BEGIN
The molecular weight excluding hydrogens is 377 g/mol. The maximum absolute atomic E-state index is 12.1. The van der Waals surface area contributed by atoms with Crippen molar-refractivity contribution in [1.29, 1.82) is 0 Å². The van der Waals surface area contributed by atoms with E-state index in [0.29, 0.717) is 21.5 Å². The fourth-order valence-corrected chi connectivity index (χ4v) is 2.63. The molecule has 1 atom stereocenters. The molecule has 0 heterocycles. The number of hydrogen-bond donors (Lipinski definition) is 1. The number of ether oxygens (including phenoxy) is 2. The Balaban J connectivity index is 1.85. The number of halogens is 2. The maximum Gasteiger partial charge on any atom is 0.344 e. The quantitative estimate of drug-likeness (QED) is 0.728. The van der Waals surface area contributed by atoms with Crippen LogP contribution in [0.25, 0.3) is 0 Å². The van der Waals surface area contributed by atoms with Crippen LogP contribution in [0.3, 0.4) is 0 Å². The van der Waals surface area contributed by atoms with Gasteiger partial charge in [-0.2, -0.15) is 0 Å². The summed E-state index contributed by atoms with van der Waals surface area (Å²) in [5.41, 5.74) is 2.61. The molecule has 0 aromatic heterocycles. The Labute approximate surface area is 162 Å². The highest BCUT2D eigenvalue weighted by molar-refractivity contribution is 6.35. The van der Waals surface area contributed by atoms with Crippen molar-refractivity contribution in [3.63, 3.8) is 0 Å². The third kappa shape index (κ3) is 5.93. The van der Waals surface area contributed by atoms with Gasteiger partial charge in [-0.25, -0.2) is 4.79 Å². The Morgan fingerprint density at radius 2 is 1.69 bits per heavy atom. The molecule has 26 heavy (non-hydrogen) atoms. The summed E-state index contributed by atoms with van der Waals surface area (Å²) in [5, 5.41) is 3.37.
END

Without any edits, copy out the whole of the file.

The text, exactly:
The molecular weight excluding hydrogens is 377 g/mol. The maximum absolute atomic E-state index is 12.1. The van der Waals surface area contributed by atoms with Crippen molar-refractivity contribution in [1.29, 1.82) is 0 Å². The van der Waals surface area contributed by atoms with E-state index in [0.29, 0.717) is 21.5 Å². The fourth-order valence-corrected chi connectivity index (χ4v) is 2.63. The molecule has 1 atom stereocenters. The molecule has 0 heterocycles. The number of hydrogen-bond donors (Lipinski definition) is 1. The number of ether oxygens (including phenoxy) is 2. The Balaban J connectivity index is 1.85. The number of halogens is 2. The maximum Gasteiger partial charge on any atom is 0.344 e. The quantitative estimate of drug-likeness (QED) is 0.728. The van der Waals surface area contributed by atoms with Crippen LogP contribution in [0.25, 0.3) is 0 Å². The van der Waals surface area contributed by atoms with Crippen LogP contribution in [0.3, 0.4) is 0 Å². The van der Waals surface area contributed by atoms with Gasteiger partial charge in [-0.2, -0.15) is 0 Å². The summed E-state index contributed by atoms with van der Waals surface area (Å²) in [5.41, 5.74) is 2.61. The molecule has 0 aromatic heterocycles. The Labute approximate surface area is 162 Å². The highest BCUT2D eigenvalue weighted by molar-refractivity contribution is 6.35. The van der Waals surface area contributed by atoms with Crippen molar-refractivity contribution in [3.63, 3.8) is 0 Å². The third kappa shape index (κ3) is 5.93. The van der Waals surface area contributed by atoms with Gasteiger partial charge in [-0.25, -0.2) is 4.79 Å². The Morgan fingerprint density at radius 2 is 1.69 bits per heavy atom. The molecule has 26 heavy (non-hydrogen) atoms. The summed E-state index contributed by atoms with van der Waals surface area (Å²) in [5, 5.41) is 3.37.